Technology may hinder student study habits

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Recent studies by the University of California economics professors Philip Babcock and Mindy Marks call attention to the fact that undergraduates these days are studying significantly less than those of the past.  Allegheny students, however, seem to have more of an issue of efficiency in study habits rather than a dwindling amount of time spent studying overall.

Visiting Assistant Professor of English Jeremy Wells doesn’t attribute a lesser amount of time spent studying to a negative attitude about learning among students at Allegheny. Instead he sees in his students a desire to learn. He has been impressed with the work ethic among his students at Allegheny.

“There’s an earnestness that I’ve noticed here that’s wonderful,” said Wells. “It’s the rare student who’s disengaged.  The majority are very much engaged and interested in things other than getting the grade.”

Lynn Zlotkowski, the assistant director of the Learning Commons, says that even the best students could improve the efficiency of their study habits.

“I think a lot of Allegheny students want to study but never really learned how to study before they came here.” said Zlotkowski. “Many of our students could use a little more help when it comes to learning how to study correctly.”

Diane Nutbrown, a professor in the chemistry department, says the college experience is a “different demographic” within which students must modify old study habits. Students who were at the top of the class in high school are now placed with many other students of similar backgrounds and must adjust their study habits accordingly. She says that students understand they need to manage their time but perhaps need more modeling or guidance as to how to spend it.

“Part of the issue might be the effectiveness of studying… it might be qualitative not quantitative,” said Nutbrown. “It’s difficult to develop study habits if you haven’t had them.”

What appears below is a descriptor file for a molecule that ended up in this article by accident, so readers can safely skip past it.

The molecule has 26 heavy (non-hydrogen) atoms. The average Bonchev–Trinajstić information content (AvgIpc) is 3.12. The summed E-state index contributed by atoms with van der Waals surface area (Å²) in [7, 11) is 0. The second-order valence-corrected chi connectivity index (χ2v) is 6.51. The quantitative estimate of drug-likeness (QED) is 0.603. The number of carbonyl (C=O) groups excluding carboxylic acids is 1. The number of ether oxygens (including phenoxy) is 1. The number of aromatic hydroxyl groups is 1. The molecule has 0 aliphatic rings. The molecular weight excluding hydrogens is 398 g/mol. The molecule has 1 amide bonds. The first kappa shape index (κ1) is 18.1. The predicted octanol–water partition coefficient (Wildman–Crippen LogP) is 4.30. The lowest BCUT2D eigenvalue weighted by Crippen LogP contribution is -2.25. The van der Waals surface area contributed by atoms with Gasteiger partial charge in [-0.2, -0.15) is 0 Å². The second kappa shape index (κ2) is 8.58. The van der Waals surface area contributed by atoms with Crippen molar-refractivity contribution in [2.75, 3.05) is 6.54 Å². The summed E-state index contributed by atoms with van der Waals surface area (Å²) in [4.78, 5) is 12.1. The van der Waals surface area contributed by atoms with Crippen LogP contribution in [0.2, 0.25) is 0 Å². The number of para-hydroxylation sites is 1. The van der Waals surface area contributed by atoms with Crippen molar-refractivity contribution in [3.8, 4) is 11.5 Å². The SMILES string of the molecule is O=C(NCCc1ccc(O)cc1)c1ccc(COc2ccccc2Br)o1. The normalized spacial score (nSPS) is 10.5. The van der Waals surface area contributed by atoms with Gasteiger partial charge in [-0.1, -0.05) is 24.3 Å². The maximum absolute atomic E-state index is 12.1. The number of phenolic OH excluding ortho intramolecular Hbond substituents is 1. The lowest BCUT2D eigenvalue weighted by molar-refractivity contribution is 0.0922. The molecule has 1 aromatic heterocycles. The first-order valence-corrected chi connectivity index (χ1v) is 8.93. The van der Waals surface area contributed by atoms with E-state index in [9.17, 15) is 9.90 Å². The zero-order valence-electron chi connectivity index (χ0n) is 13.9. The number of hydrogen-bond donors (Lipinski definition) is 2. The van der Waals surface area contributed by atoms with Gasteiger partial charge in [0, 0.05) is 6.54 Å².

Aside from studying habits themselves, technology also plays a role in how students study and is some cases reduces the efficiency of time spent studying.

“The biggest thing is technology,” Zlotkowski said. “It’s trying to convince students to shut their computers off when they’re studying.”

Technology hurts students who are attempting to study but end up on Facebook or watching YouTube videos instead, she said.  Being on the internet when they should be studying can turn a two-hour paper into a six-hour paper and can cause students to have trouble getting back into their work.

Anulehka Venkatram,’13, agrees that technology can reduce the effectiveness of studying.

“I know if I want to study I usually try to study away from my room or my computer so I don’t get distracted by them,” said Venkatram. “But if people are around their computers more I do think there is a tendency to focus less on work and more on websites where they can just fool around.”

Wells said there is now more technology available than when he was a student, but doesn’t feel that technology is behind the changes in student study habits.  There wasn’t e-mail or the Web to distract him as an undergraduate, but he had things like ESPN.

Nutbrown agrees, saying that technology doesn’t necessarily provide more distractions, it just provides different ones, noting socializing during her college years as a distraction not unlike technology is for students today.

Madeline Rumbaugh,’13, doesn’t see technology as a huge problem either.

“It’s just about balancing what you’re doing.” said Rumbaugh. “There’s always some quiet place to study so as long as you can find a place that works for you.”

She feels it should be an individual choice to decide whether they need to remove themselves from technology while they study.

“If you can concentrate on what you’re doing you can still have it around you,” she said “Some people work better listening to music…It’s kind of up to the person what they think is best.”

Nutbrown added she has noticed that some students, although only a small portion, are not taking the time to study in a way that will prepare them for the future.

“They think they can Google any question and get the answer,” Nutbrown said. “This prohibits people from reasoning and learning, which will give them the skills they need to use their own instinct when searching for on the job answers that can’t be found with the click of a button.”

Instead of learning, students may be more concerned about grades, Zlotkowski added.

“They focus way more on what I need to get to do to get an A, rather than learning the material,” she said.